Selling a business is not an easy task, even under ideal circumstances. It is even more challenging when sale preparation is lacking, deficient or misaligned with market realities. Across all sectors and industries, effective pre-sale planning is the key to achieving your desired sale outcome. Simply put, you cannot afford to bungle the critical steps that need to happen before you enter the business-for-sale marketplace.
1. Attempting to Market and Sell a Business Without Professional Representation
One of the biggest mistakes business sellers make is trying to do everything themselves. Very few owners have the time or experience to handle marketing and selling a company alone. Business Brokers and other professionals can streamline the process and ensure that your company is truly ready for prospective buyers. Selling a business is not like selling a house. Once the marketing is underway, in most cases, there are dozens if not hundreds of inquiries from potential buyers that have to be addressed. Serious prospects will ask detailed questions about the marketing package and operation. Then there are the negotiations, arranging the financing, working through the due diligence process, lease negotiations, etc. Pulling together a talented team of advisers should be one of the first things you do after you decide that it is time to sell.
2. Starting the Process With Unrealistic Expectations
First-time business sellers often have unrealistic expectations. For example, many sellers believe their companies are worth more than actual market value and are then disappointed when their (overpriced) business does not sell quickly…or at all! During the preparation stage, it is important to create realistic expectations. By evaluating the recent sales of similar businesses in your area, you can gain more realistic insights about average sale prices and how long it typically takes to sell a business in your industry. It is very common for a business to be marketing for six to 12 months before it sells. Through consultations with your business broker you can also identify the types of concessions sellers or buyers have made to close deals.
3. Timing is Everything
Your personal feelings aside, it may or may not be the right time to sell your business. While a strengthening economy is certainly helpful, it does not necessarily mean that the business succession market is ripe for every business in every industry. Even if the market looks good, it is possible that your position could be stronger six months or a year down the road. Determining the best possible time to sell your business can be tricky. But by consulting with your advisory team, putting yourself in a buyer’s shoes, and identifying the outcomes you want to achieve early in the process, you can uncover insights that impact the timing of your sale. In some cases, it may be better to wait until you have improved the company’s financial situation or until the market is more likely to deliver your desired sale outcomes.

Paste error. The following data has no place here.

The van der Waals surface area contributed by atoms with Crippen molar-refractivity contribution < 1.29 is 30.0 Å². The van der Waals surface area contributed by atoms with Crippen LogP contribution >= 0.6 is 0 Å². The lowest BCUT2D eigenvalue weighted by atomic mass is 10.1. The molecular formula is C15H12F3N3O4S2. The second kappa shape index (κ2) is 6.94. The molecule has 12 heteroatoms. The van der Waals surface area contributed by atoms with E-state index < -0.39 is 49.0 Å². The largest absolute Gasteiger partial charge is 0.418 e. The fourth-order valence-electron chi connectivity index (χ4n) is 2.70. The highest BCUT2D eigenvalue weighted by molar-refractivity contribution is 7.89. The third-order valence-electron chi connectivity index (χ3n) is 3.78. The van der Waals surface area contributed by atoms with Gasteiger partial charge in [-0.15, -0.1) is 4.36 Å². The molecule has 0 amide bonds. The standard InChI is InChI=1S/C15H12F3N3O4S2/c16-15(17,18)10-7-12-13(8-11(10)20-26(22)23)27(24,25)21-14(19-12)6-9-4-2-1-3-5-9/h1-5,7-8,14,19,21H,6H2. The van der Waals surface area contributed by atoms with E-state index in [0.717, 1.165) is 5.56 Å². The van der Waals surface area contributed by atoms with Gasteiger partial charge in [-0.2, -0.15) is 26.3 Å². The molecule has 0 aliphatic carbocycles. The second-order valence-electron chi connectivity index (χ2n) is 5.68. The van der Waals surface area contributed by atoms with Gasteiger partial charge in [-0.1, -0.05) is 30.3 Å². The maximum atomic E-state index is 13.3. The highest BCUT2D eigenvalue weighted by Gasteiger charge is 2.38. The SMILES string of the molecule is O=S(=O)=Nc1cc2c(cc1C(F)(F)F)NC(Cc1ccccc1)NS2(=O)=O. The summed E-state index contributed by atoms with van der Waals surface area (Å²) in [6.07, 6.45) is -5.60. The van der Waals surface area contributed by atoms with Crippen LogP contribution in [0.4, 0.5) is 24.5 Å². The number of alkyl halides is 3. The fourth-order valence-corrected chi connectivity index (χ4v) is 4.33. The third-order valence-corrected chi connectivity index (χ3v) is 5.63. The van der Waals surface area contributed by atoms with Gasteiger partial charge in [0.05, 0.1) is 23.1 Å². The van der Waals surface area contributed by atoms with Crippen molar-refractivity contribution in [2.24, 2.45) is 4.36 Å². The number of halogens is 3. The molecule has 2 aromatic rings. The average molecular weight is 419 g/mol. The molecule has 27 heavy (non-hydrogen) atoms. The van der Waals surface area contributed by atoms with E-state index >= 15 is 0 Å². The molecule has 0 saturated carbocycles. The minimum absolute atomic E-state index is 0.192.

4. Incorrectly Valuing the Company
Valuing a business is a tricky process that includes in-depth analysis of the business and extensive experience in the marketplace. Although there is a tendency for sellers to inflate the value of their companies, it can be equally dangerous to undervalue your business. If the asking price is too low, you may leave money on the table or, worse yet, buyers may assume there is a problem and move on to other opportunities. While your own insight and quick, easy-to-use valuation tools are a good starting point, ultimately, you need the objective valuation provided by a qualified third party. Business brokers who offer valuation services understand the marketplace and have the expertise to provide an accurate measure of your company’s real value.
5. Not Spending Enough Time on Preparation
Many business sellers are surprised by the amount of time and effort it takes to properly prepare a business for the marketplace. From determining value and setting the right asking price to compiling historical financials and other documents, a multitude of tasks need to be performed before you market your business for sale. Ideally, you should begin the preparation process six months to a year before you intend to sell the business.
There are no guarantees in selling a business and you can never be completely assured that you will achieve all of your objectives in the sale of your company. But business owners who approach exit planning systematically and methodically are more likely to maximize their business sale prices and sell on their own terms. To do it right, be sure to start preparing well in advance of actually listing your business for sale and use a business broker with sufficient experience to guide you through the process. QCBN
Dominic Femia is one of seven professional business intermediaries with WCI Brokers. He can be reached at 928-300-6075 or Dominic@wcibusinessbrokers.com. For more information and a free confidential interview, call WCI Brokers at 928-445-1144. Learn more on their website at www.wcibusinessbrokers.com